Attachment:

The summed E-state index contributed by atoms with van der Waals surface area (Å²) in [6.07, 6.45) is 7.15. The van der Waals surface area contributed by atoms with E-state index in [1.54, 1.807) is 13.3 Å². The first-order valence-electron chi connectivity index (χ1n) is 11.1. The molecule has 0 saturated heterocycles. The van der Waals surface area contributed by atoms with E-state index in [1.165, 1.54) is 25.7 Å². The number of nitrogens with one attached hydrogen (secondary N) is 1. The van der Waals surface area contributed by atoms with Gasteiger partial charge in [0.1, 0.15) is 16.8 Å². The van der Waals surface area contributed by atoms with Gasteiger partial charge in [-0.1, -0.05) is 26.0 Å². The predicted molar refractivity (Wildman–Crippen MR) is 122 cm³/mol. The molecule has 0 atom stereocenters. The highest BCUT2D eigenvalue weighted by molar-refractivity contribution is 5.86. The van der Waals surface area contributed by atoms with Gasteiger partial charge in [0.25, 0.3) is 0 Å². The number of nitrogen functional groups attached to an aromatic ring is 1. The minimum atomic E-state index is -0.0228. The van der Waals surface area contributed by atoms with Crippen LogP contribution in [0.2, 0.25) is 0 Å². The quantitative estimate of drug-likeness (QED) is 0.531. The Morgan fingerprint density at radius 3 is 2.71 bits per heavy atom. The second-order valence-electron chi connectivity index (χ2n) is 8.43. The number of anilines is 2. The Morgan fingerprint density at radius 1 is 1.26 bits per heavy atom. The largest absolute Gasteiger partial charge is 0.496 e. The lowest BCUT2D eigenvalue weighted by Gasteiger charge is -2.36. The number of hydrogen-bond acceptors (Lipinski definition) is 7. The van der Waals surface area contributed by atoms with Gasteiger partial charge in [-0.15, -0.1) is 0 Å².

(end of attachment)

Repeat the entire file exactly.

The summed E-state index contributed by atoms with van der Waals surface area (Å²) in [6.07, 6.45) is 7.15. The van der Waals surface area contributed by atoms with E-state index in [1.54, 1.807) is 13.3 Å². The first-order valence-electron chi connectivity index (χ1n) is 11.1. The molecule has 0 saturated heterocycles. The van der Waals surface area contributed by atoms with E-state index in [1.165, 1.54) is 25.7 Å². The number of nitrogens with one attached hydrogen (secondary N) is 1. The van der Waals surface area contributed by atoms with Gasteiger partial charge in [0.1, 0.15) is 16.8 Å². The van der Waals surface area contributed by atoms with Gasteiger partial charge in [-0.1, -0.05) is 26.0 Å². The predicted molar refractivity (Wildman–Crippen MR) is 122 cm³/mol. The molecule has 0 atom stereocenters. The highest BCUT2D eigenvalue weighted by molar-refractivity contribution is 5.86. The van der Waals surface area contributed by atoms with Gasteiger partial charge in [0.25, 0.3) is 0 Å². The number of nitrogen functional groups attached to an aromatic ring is 1. The minimum atomic E-state index is -0.0228. The van der Waals surface area contributed by atoms with Crippen LogP contribution in [0.2, 0.25) is 0 Å². The quantitative estimate of drug-likeness (QED) is 0.531. The Morgan fingerprint density at radius 3 is 2.71 bits per heavy atom. The second-order valence-electron chi connectivity index (χ2n) is 8.43. The number of anilines is 2. The Morgan fingerprint density at radius 1 is 1.26 bits per heavy atom. The largest absolute Gasteiger partial charge is 0.496 e. The lowest BCUT2D eigenvalue weighted by Gasteiger charge is -2.36. The number of hydrogen-bond acceptors (Lipinski definition) is 7. The van der Waals surface area contributed by atoms with Gasteiger partial charge in [-0.15, -0.1) is 0 Å².